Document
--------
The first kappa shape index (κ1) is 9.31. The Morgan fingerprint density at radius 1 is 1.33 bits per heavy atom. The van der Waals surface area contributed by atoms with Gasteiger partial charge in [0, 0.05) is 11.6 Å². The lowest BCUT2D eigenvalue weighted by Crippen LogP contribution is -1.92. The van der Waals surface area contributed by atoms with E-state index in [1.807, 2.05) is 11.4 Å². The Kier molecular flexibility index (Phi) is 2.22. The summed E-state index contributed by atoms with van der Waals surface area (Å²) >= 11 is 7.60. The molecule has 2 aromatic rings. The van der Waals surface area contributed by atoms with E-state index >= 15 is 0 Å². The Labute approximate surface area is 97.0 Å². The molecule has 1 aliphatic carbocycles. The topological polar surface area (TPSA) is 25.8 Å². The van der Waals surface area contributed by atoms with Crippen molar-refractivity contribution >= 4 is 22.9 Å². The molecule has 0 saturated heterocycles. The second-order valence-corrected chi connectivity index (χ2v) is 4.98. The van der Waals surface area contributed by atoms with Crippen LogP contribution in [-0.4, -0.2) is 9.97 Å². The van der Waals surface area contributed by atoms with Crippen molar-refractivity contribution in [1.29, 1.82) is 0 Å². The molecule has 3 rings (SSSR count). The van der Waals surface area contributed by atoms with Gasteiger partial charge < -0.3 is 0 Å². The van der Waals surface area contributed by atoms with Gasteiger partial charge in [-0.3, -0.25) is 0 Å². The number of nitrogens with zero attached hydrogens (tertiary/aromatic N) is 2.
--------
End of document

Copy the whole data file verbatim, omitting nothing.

The first kappa shape index (κ1) is 9.31. The Morgan fingerprint density at radius 1 is 1.33 bits per heavy atom. The van der Waals surface area contributed by atoms with Gasteiger partial charge in [0, 0.05) is 11.6 Å². The lowest BCUT2D eigenvalue weighted by Crippen LogP contribution is -1.92. The van der Waals surface area contributed by atoms with E-state index in [1.807, 2.05) is 11.4 Å². The Kier molecular flexibility index (Phi) is 2.22. The summed E-state index contributed by atoms with van der Waals surface area (Å²) >= 11 is 7.60. The molecule has 2 aromatic rings. The van der Waals surface area contributed by atoms with E-state index >= 15 is 0 Å². The Labute approximate surface area is 97.0 Å². The molecule has 1 aliphatic carbocycles. The topological polar surface area (TPSA) is 25.8 Å². The van der Waals surface area contributed by atoms with Crippen molar-refractivity contribution >= 4 is 22.9 Å². The molecule has 0 saturated heterocycles. The second-order valence-corrected chi connectivity index (χ2v) is 4.98. The van der Waals surface area contributed by atoms with Crippen LogP contribution in [-0.4, -0.2) is 9.97 Å². The van der Waals surface area contributed by atoms with Crippen molar-refractivity contribution in [1.29, 1.82) is 0 Å². The molecule has 3 rings (SSSR count). The van der Waals surface area contributed by atoms with Gasteiger partial charge < -0.3 is 0 Å². The van der Waals surface area contributed by atoms with Gasteiger partial charge in [-0.3, -0.25) is 0 Å². The number of nitrogens with zero attached hydrogens (tertiary/aromatic N) is 2.